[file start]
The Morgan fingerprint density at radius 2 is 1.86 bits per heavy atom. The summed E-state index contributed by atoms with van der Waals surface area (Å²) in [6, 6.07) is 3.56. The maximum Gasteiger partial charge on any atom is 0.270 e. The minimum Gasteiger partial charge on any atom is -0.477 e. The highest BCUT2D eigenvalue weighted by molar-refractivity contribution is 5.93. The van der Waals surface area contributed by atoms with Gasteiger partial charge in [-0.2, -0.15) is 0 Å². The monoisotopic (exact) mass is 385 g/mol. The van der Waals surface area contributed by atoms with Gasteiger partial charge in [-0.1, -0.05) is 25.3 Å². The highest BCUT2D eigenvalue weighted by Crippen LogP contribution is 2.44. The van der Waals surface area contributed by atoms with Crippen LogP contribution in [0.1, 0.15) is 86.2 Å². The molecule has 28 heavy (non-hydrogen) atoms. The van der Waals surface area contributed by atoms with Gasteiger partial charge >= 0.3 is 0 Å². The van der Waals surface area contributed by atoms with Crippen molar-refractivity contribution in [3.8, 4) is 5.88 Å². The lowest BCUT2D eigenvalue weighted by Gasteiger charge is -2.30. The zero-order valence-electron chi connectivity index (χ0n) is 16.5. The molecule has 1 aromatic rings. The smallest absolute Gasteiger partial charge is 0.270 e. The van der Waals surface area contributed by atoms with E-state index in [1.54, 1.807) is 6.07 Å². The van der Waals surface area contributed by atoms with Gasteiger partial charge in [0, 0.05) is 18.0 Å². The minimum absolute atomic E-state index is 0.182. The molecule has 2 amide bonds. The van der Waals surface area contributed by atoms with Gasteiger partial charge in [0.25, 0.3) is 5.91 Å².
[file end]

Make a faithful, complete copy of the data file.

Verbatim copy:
The Morgan fingerprint density at radius 2 is 1.86 bits per heavy atom. The summed E-state index contributed by atoms with van der Waals surface area (Å²) in [6, 6.07) is 3.56. The maximum Gasteiger partial charge on any atom is 0.270 e. The minimum Gasteiger partial charge on any atom is -0.477 e. The highest BCUT2D eigenvalue weighted by molar-refractivity contribution is 5.93. The van der Waals surface area contributed by atoms with Gasteiger partial charge in [-0.2, -0.15) is 0 Å². The monoisotopic (exact) mass is 385 g/mol. The van der Waals surface area contributed by atoms with Gasteiger partial charge in [-0.1, -0.05) is 25.3 Å². The highest BCUT2D eigenvalue weighted by Crippen LogP contribution is 2.44. The van der Waals surface area contributed by atoms with Crippen LogP contribution in [0.1, 0.15) is 86.2 Å². The molecule has 28 heavy (non-hydrogen) atoms. The van der Waals surface area contributed by atoms with Gasteiger partial charge >= 0.3 is 0 Å². The van der Waals surface area contributed by atoms with Crippen molar-refractivity contribution in [3.8, 4) is 5.88 Å². The lowest BCUT2D eigenvalue weighted by Gasteiger charge is -2.30. The zero-order valence-electron chi connectivity index (χ0n) is 16.5. The molecule has 1 aromatic rings. The smallest absolute Gasteiger partial charge is 0.270 e. The van der Waals surface area contributed by atoms with E-state index in [1.54, 1.807) is 6.07 Å². The van der Waals surface area contributed by atoms with Gasteiger partial charge in [0, 0.05) is 18.0 Å². The minimum absolute atomic E-state index is 0.182. The molecule has 2 amide bonds. The van der Waals surface area contributed by atoms with Gasteiger partial charge in [0.25, 0.3) is 5.91 Å².